By FATHER DOUGLAS K. CLARK, STL, Commentary | Published July 8, 2010
As we approach the Fourth of July, Independence Day, Americans cannot help but be thankful for the rich blessings that God has bestowed on the United States of America since that day in 1776, when the Declaration of Independence was signed in Philadelphia. That great document based the people’s right to alter or abolish a foreign and oppressive government on “certain unalienable rights” with which they had been endowed by the Creator.
Every year since 1777, in times of peace and war, boom and bust, the American people have celebrated the events of July 1776 much as John Adams predicted they would—“by solemn Acts of Devotion to God Almighty. It ought to be solemnized with Pomp and Parade with shews, Games, Sports, Guns, Bells, Bonfires and Illuminations from one End of this continent to the other from this Time forward forever more.”
One might note that in recent decades “shews, Games, Sports, Guns, Bells, Bonfires and Illuminations” seem to predominate over “solemn Acts of Devotion to God Almighty.” Since July 4 falls on a Sunday this year, the solemn acts of devotion” will probably be better attended than in other years.
What is it that Americans celebrate on July 4? In the first place, we celebrate our political independence, our identity as a separate nation, free to act as the American people see fit. But, perhaps more significantly, we celebrate the vision that guided the Founding Fathers and has guided this nation for 234 years.
That vision begins with the acknowledgment that “all men (in the inclusive sense) are created equal,” a truly revolutionary truth. It continues with the recognition that all people “are endowed by their Creator with certain unalienable rights,” which are sublimely said to include “life, liberty and the pursuit of happiness.” It concludes with the acknowledgment that when government becomes destructive of these rights, it is the “right of the people to alter or abolish it.”
As we have noted in past years, “the struggle for equal rights continues in many areas,” despite the Declaration’s claim that all are created equal. And the “unalienable rights” to “life, liberty and the pursuit of happiness,” which the Declaration asserts to derive from the Creator himself, have been eroded over the years and need increased protection.
It is a sad fact, as we have pointed out year after year, that the right to life is no longer guaranteed to all, but is legally restricted to those already born, while those nearing the end of their earthly lives face an increasing danger of being euthanized, at least in some jurisdictions. The nation is still fighting foreign wars without always reflecting sufficiently on the right to life of “the other side,” including the rights of innocent civilians, who too often suffer “collateral damage.” And the Federal government and many states, including Georgia, still impose the death penalty—“killing people to show that killing people is wrong.”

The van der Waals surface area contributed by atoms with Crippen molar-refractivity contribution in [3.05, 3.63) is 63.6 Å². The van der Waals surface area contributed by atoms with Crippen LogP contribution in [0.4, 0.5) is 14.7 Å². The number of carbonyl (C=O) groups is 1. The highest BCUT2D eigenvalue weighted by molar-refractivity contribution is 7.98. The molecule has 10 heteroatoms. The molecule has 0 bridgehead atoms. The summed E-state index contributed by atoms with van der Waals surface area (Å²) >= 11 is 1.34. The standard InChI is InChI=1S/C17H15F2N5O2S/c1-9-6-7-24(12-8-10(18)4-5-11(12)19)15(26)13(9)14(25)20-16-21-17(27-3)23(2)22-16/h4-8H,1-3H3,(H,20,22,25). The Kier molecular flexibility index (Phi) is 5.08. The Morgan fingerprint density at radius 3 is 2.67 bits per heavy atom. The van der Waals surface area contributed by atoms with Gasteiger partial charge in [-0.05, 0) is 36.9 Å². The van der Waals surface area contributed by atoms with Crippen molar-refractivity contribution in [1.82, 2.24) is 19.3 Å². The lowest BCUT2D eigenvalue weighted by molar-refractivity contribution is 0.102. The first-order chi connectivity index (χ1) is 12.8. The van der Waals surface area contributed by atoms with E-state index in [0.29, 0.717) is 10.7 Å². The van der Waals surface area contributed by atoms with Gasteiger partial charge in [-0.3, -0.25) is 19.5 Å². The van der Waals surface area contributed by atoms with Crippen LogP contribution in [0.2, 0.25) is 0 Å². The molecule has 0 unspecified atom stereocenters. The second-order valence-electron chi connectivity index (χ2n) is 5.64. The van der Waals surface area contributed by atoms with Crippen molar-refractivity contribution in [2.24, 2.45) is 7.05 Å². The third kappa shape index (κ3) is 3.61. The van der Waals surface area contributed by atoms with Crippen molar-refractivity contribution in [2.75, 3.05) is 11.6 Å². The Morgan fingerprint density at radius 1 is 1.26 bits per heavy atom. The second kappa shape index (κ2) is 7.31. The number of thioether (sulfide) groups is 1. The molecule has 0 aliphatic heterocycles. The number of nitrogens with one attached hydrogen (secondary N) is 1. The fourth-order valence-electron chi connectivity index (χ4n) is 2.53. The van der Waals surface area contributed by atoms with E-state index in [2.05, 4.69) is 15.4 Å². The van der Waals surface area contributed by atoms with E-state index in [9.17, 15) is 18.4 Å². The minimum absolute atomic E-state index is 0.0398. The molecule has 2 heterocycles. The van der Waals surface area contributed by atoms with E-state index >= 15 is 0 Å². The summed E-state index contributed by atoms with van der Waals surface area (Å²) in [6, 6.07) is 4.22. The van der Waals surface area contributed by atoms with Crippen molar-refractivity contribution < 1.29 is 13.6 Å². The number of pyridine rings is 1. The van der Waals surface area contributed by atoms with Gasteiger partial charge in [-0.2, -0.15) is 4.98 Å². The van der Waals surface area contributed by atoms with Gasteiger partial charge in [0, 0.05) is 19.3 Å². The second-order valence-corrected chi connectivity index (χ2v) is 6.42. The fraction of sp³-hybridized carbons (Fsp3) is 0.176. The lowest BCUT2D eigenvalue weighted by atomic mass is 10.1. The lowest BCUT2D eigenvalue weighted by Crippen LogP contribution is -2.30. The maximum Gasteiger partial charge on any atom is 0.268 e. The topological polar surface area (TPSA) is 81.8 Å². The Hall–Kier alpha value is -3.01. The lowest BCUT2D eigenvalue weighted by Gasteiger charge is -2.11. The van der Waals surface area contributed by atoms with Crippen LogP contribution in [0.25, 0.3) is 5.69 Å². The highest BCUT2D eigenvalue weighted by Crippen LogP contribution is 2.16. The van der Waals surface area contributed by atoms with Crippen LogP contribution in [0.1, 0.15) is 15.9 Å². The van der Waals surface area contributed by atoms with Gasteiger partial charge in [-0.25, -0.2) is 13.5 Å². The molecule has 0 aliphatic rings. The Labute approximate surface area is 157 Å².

Liberty—freedom—is precious. Individuals and communities thrive when they are free and wither when they are not free. “Eternal vigilance is the price of liberty,” as the abolitionist Wendell Phillips noted in a speech before the Massachusetts Antislavery Society in 1852. When the American people have been vigilant in the defense of liberty, they have accomplished great things, such as the abolition of slavery. When they have not been so vigilant, they have allowed their liberties and the freedom of others to be restricted, sometimes without even being aware of what has transpired. They have also, at times, confused liberty with licentiousness. True freedom, as we have often observed, requires the vigilance of self-discipline.
The golden phrase, “the pursuit of happiness,” implies the freedom to pursue whatever, in one’s own estimation, constitutes happiness, provided that the rights of others are respected. For Christians, happiness (“beatitude”) is defined as life in Christ, led according to his teachings (as summarized in the Beatitudes). There are many indications that the freedom of Christians to pursue happiness in this distinctive way may be threatened by an increasing tendency to define happiness in an exclusively secular way.
In any case, however one defines happiness, it cannot long be guaranteed as a right, when liberty is at risk and life itself is not regarded as an inalienable right always and in every case. May Americans recall on the Fourth of July, 2010, the Spirit of ’76, the spirit of independence based on humble acknowledgment that our rights are God-given and inherent, and not “man-given” and subject to arbitrary revocation by any human power.
Father Douglas K. Clark, STL, is pastor of Our Lady of Lourdes Church in Port Wentworth and editor of the Southern Cross, newspaper of the Diocese of Savannah, where this editorial was published July 1.